Long-Term Care:

Demography, Dollars, and Dissatisfaction Drive Reform

T-HEHS-94-140: Published: Apr 12, 1994. Publicly Released: Apr 12, 1994.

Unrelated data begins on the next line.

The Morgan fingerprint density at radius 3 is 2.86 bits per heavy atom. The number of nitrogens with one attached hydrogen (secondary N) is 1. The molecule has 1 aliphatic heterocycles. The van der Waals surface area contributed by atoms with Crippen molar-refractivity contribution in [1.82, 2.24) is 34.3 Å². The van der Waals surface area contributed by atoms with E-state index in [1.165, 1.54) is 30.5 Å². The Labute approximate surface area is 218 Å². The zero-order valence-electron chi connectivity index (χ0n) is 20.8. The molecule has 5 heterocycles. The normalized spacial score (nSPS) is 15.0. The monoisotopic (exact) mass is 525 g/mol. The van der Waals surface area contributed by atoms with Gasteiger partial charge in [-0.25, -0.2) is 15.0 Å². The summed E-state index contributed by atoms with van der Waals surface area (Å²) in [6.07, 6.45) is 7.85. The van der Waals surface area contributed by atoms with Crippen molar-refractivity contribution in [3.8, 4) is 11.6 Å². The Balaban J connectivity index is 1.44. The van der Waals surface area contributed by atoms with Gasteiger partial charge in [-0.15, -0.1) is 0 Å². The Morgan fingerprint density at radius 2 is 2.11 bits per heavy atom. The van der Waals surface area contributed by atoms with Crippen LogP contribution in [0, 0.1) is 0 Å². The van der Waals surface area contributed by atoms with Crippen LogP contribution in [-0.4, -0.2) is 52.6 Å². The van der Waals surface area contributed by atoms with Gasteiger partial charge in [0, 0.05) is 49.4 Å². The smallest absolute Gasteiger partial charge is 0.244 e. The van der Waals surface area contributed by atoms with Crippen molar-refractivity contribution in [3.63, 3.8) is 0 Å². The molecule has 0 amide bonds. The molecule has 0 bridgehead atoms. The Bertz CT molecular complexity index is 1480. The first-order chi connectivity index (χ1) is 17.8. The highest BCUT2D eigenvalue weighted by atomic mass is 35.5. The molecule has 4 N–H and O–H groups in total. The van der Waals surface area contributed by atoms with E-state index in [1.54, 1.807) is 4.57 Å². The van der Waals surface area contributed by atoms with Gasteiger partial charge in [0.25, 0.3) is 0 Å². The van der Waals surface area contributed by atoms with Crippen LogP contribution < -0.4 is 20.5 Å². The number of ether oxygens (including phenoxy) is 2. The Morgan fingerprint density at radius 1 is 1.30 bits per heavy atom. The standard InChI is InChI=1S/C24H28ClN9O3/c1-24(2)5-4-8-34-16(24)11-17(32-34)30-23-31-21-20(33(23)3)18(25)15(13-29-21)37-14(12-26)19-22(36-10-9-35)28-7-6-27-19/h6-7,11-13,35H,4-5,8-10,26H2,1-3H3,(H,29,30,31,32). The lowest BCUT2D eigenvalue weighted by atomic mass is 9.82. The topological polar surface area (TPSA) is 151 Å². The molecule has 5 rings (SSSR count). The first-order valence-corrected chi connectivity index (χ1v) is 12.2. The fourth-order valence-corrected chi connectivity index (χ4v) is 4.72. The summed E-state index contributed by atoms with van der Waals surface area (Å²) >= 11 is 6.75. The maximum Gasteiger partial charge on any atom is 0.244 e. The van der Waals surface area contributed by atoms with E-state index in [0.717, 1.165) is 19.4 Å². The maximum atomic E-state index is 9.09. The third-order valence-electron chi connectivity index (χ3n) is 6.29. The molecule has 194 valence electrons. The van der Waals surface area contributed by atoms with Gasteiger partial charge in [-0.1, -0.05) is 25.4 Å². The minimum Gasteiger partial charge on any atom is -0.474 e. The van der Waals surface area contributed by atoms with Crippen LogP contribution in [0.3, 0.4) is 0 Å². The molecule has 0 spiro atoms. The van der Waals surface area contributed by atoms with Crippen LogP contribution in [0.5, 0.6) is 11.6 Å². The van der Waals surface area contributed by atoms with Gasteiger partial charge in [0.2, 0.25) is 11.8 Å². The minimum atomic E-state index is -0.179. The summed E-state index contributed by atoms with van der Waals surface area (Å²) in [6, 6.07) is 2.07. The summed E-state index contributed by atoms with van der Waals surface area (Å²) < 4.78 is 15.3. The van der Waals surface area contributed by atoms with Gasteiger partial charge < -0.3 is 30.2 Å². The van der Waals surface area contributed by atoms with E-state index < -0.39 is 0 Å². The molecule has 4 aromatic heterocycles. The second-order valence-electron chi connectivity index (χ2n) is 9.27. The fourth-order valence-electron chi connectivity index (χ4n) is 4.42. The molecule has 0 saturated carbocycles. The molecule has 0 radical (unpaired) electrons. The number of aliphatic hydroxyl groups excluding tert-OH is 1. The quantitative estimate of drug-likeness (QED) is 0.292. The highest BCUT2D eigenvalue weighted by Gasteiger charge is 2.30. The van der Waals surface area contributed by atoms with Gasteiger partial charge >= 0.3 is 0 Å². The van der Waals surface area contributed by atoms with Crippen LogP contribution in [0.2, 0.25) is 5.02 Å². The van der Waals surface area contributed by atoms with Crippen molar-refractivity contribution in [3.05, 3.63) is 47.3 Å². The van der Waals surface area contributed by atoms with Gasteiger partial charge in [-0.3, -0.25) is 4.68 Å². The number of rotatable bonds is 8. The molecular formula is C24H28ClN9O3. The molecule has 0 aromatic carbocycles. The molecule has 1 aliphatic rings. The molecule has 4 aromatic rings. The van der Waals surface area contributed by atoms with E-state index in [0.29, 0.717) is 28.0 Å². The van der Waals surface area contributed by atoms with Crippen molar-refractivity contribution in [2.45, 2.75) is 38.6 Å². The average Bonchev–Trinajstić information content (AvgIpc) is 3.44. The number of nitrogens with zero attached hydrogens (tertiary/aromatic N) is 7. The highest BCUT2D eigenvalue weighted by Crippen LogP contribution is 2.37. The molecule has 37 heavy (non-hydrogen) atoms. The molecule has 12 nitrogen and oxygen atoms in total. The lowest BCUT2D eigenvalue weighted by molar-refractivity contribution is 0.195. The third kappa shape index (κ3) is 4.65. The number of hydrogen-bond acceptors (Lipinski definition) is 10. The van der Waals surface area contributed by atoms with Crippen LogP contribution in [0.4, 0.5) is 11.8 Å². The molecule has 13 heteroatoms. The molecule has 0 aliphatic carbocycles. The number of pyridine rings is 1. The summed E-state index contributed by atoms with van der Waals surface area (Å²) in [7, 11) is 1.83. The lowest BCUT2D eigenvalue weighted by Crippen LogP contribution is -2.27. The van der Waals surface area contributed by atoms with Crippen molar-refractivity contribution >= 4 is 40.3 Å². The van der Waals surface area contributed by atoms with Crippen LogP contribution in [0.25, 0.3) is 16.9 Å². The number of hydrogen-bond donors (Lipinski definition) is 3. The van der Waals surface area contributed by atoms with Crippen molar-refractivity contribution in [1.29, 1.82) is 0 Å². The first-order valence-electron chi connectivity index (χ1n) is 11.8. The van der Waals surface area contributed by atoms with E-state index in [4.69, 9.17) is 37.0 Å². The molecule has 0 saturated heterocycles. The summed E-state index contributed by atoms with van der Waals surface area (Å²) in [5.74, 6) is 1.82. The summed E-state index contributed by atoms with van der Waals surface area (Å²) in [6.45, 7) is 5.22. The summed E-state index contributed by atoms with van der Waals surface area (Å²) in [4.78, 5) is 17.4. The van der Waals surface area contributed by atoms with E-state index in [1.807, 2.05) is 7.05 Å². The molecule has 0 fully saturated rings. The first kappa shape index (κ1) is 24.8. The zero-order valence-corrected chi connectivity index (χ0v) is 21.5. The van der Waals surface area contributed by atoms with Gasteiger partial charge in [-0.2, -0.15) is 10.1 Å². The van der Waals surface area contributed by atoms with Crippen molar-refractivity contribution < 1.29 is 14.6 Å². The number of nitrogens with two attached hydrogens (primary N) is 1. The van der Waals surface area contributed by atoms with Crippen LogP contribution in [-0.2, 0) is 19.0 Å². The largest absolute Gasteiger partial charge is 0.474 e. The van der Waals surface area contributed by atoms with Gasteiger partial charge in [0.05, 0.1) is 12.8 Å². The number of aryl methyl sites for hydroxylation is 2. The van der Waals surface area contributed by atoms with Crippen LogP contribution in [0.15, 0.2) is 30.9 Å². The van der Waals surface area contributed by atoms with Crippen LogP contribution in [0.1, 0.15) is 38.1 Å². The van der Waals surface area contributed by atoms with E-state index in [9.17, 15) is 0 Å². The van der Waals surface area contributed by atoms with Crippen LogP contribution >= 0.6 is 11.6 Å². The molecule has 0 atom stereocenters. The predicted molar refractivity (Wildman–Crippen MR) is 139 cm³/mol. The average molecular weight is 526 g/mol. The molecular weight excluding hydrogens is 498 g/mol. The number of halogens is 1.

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GAO discussed problems with current long-term care programs, and principles to guide reform efforts. GAO noted that: (1) demand for long-term care for chronically disabled persons is increasing among all age groups, not just the elderly, and is expected to continue to increase; (2) 1993 federal and state Medicaid expenditures for long-term care totalled $42 billion, and Medicaid expenditures for nursing homes are increasing; (3) about 70 percent of money spent on long-term care goes to institutional care; (4) long-term care programs are generally designed to meet acute health care needs, even though less intensive services might be appropriate, and are not generally tailored to meet individuals' needs; (5) institutional care is the only option available for many persons, since Medicaid limits benefits for home- and community-based care; (6) the service delivery system is complicated and compounds the difficulties disabled persons face; and (7) efforts to reform the long-term care system should focus on tailoring services to individual needs and on increasing funding flexibility.

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